• Age-related slow reaction times;
  • Medications that might cause dizziness and/or slow reaction time; and
  • Impaired eyesight and hearing.

Not wanting to hurt a loved one’s feelings should not be the reason to avoid this subject matter.  Let’s face it, your loved one’s safety and the safety of absolutely everyone else is at stake here.  There are already so many dangers on the road with drivers talking or texting on their cellphones, driving under the influence of alcohol or drugs, doing any number of distracting functions such as eating, personal grooming, changing a tune on your I-Pod, or being distracted by children or dogs in the back seat.  Now add someone who is impaired by age or cognitive disease and the risks to others increases greatly.

If you or a loved one are facing this important and difficult step, please read the attached NBC article linked above and also take the time to look at my article, Driving with dementia: the dangers of denial  that provides encouragement for how you might take care of this very important matter of safety.

Driving and Dementia: is it a safe combination?

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Driving and Dementia.

The linked article, above, from a fellow Blogger is very much worth the read as it’s just one of many stories occurring around the world when loved ones – whether because of dementia or just advancing age – face the decision of whether or not to put down the keys to a vehicle that can cause untold damage to the driver, and all those in his or her path.

In my article, Driving with Dementia: the dangers of denial, linked here, I address this dilemma that many families encounter.  I hope both of these articles provide you with helpful information so that you are able to make informed decisions centered around the dangers of driving with an age or disease-related impairment.

Driving with dementia: the dangers of denial.

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As family members, we are desperate to believe that dad’s driving is absolutely fine.  We try to convince ourselves that even with dementia, dad presents no hazard to himself or others and we even trick ourselves into believing it.  When a precipitating, oftentimes, climactic event occurs, our best-case-scenario dream becomes a nightmare.

My family was one of the lucky ones – those in the very small minority whose loved ones come to their own decision to retire their automobile keys.  My dad decided that he wasn’t comfortable driving anymore and stopped driving cold turkey.  Boy did we dodge a bullet!  I know, however, that more often than not- male or female – your loved one will be very resistant to any suggestion that their driving experience come to an end.  And it’s not always a case of dementia causing the questionable driving behavior.  Declining hearing and/or vision, combined with slow response times, can render just about anyone a hazard to humanity behind the wheel.

Be supportive, not argumentative.

Whatever you do, acknowledge that this function of your loved one’s life equates to independence – going wherever you please, whenever you please.  Imagine being told that you have to give up that freedom.  How would you feel?  Very carefully consider what steps will be most successful in addressing this issue with your loved one.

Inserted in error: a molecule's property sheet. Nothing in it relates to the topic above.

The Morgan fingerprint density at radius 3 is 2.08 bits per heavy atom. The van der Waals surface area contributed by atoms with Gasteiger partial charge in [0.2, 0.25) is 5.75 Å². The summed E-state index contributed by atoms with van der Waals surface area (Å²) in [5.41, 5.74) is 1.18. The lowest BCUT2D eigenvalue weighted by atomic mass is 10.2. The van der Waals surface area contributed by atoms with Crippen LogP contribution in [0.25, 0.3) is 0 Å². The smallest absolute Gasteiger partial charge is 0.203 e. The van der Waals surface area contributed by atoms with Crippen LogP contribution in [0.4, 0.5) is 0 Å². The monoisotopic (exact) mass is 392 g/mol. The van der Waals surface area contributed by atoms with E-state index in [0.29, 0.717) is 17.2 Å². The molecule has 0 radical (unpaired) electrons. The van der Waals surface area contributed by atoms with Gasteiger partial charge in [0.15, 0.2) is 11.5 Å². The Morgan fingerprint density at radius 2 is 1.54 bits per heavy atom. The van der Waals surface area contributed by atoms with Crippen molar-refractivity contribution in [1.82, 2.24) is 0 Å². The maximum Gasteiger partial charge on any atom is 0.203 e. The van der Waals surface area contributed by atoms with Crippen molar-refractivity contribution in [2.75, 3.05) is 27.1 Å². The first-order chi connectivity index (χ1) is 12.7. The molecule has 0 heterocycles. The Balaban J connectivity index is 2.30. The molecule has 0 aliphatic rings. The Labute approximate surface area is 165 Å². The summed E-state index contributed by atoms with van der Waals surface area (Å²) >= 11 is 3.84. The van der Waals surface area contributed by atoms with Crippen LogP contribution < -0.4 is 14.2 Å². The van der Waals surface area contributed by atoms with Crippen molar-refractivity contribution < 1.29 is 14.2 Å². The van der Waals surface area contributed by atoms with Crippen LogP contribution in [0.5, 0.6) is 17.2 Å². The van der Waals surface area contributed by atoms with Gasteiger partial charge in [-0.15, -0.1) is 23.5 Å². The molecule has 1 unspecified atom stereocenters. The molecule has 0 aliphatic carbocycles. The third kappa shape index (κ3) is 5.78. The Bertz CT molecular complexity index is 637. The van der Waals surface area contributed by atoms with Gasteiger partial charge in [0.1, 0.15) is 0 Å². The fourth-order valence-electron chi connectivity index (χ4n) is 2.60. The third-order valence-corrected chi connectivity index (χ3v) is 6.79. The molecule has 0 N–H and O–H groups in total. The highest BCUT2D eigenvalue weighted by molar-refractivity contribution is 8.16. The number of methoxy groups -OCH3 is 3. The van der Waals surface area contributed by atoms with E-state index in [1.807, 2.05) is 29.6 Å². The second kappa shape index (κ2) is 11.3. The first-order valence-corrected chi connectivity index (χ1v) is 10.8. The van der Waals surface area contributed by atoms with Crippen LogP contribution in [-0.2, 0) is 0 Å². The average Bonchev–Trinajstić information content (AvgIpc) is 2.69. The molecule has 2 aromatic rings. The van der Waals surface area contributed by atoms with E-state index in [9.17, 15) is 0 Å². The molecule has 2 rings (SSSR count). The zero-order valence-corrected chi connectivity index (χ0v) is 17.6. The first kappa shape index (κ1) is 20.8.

• Make serious efforts to preserve the dignity and pride of the person while protecting the safety of that person and others;
  • Involve your loved one in the discussion; by doing so you emphasize that person’s ability to be a part of the solution which might bring about a more successful outcome;
  • Be realistic and honest with yourselves.  Don’t take comfort in the fact that the person with dementia “only drives to the store and back” or “only drives in her immediate residential area.”  Many accidents occur during the shortest and most mundane trips;
  • If you’re the primary point person for your loved one, enlist the help of other family members and friends, and/or a respected professional – such as a doctor or lawyer – to support you in your efforts.

What does the law have to say on the matter?

Just about every state in the Nation has driving restrictions for those who exhibit questionable driving aptitude.  I’m about to provide some links to laws that are applicable in the State of Washington but I’m certain that similar statutes exist in most states.  In Washington Sate, the Revised Code of Washington, RCW 46.20.207 states that the Department of Licensing can cancel any license wherein the driver is not competent to operate a motor vehicle under RCW 46.20.031 which addresses a person’s inability to safely operate a vehicle due to physical or mental disability or disease.  RCW 46.20.305 further details the reexamination process for those who fall within this category.  This is not a laughing matter to be sure.  Not only is your loved one at risk, but everyone within sight of his vehicle is unknowingly being subjected to your loved one’s dangerous driving.  Imagine how you will feel if an innocent person dies or becomes disabled as a result of your family member’s driving.  And there are liability issues to consider.